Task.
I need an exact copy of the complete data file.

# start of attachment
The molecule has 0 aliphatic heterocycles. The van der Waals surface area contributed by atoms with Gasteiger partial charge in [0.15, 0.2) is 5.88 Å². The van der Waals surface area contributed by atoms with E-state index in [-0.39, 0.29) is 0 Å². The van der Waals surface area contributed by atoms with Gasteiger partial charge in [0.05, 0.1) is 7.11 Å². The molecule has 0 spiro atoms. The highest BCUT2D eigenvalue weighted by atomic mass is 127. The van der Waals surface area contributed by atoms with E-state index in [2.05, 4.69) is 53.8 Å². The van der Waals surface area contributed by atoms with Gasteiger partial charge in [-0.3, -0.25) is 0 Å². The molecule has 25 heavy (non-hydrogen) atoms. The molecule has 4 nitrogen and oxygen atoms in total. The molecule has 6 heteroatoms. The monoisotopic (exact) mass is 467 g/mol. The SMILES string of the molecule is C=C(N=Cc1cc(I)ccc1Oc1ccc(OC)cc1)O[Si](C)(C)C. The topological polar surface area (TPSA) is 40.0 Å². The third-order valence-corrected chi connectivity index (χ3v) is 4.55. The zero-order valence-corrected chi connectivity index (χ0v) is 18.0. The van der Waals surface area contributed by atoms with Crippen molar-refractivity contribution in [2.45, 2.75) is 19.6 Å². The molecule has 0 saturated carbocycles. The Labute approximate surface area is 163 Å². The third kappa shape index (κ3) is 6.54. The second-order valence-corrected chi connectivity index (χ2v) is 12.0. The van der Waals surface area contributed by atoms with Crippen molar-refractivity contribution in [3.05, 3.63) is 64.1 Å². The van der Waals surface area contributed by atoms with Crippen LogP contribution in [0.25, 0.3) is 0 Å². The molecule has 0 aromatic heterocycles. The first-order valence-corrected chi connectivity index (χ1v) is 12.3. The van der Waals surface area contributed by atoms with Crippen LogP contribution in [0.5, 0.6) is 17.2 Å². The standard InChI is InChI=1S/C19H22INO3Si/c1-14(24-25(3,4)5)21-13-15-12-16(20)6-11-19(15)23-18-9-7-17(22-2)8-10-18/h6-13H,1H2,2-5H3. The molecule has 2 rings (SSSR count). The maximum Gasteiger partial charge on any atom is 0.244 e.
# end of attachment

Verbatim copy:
The molecule has 0 aliphatic heterocycles. The van der Waals surface area contributed by atoms with Gasteiger partial charge in [0.15, 0.2) is 5.88 Å². The van der Waals surface area contributed by atoms with E-state index in [-0.39, 0.29) is 0 Å². The van der Waals surface area contributed by atoms with Gasteiger partial charge in [0.05, 0.1) is 7.11 Å². The molecule has 0 spiro atoms. The highest BCUT2D eigenvalue weighted by atomic mass is 127. The van der Waals surface area contributed by atoms with E-state index in [2.05, 4.69) is 53.8 Å². The van der Waals surface area contributed by atoms with Gasteiger partial charge in [-0.3, -0.25) is 0 Å². The molecule has 25 heavy (non-hydrogen) atoms. The molecule has 4 nitrogen and oxygen atoms in total. The molecule has 6 heteroatoms. The monoisotopic (exact) mass is 467 g/mol. The SMILES string of the molecule is C=C(N=Cc1cc(I)ccc1Oc1ccc(OC)cc1)O[Si](C)(C)C. The topological polar surface area (TPSA) is 40.0 Å². The third-order valence-corrected chi connectivity index (χ3v) is 4.55. The zero-order valence-corrected chi connectivity index (χ0v) is 18.0. The van der Waals surface area contributed by atoms with Crippen molar-refractivity contribution in [2.45, 2.75) is 19.6 Å². The molecule has 0 saturated carbocycles. The Labute approximate surface area is 163 Å². The third kappa shape index (κ3) is 6.54. The second-order valence-corrected chi connectivity index (χ2v) is 12.0. The van der Waals surface area contributed by atoms with Crippen molar-refractivity contribution in [3.05, 3.63) is 64.1 Å². The van der Waals surface area contributed by atoms with Crippen LogP contribution in [0.25, 0.3) is 0 Å². The molecule has 0 aromatic heterocycles. The first-order valence-corrected chi connectivity index (χ1v) is 12.3. The van der Waals surface area contributed by atoms with Crippen LogP contribution in [0.5, 0.6) is 17.2 Å². The standard InChI is InChI=1S/C19H22INO3Si/c1-14(24-25(3,4)5)21-13-15-12-16(20)6-11-19(15)23-18-9-7-17(22-2)8-10-18/h6-13H,1H2,2-5H3. The molecule has 2 rings (SSSR count). The maximum Gasteiger partial charge on any atom is 0.244 e.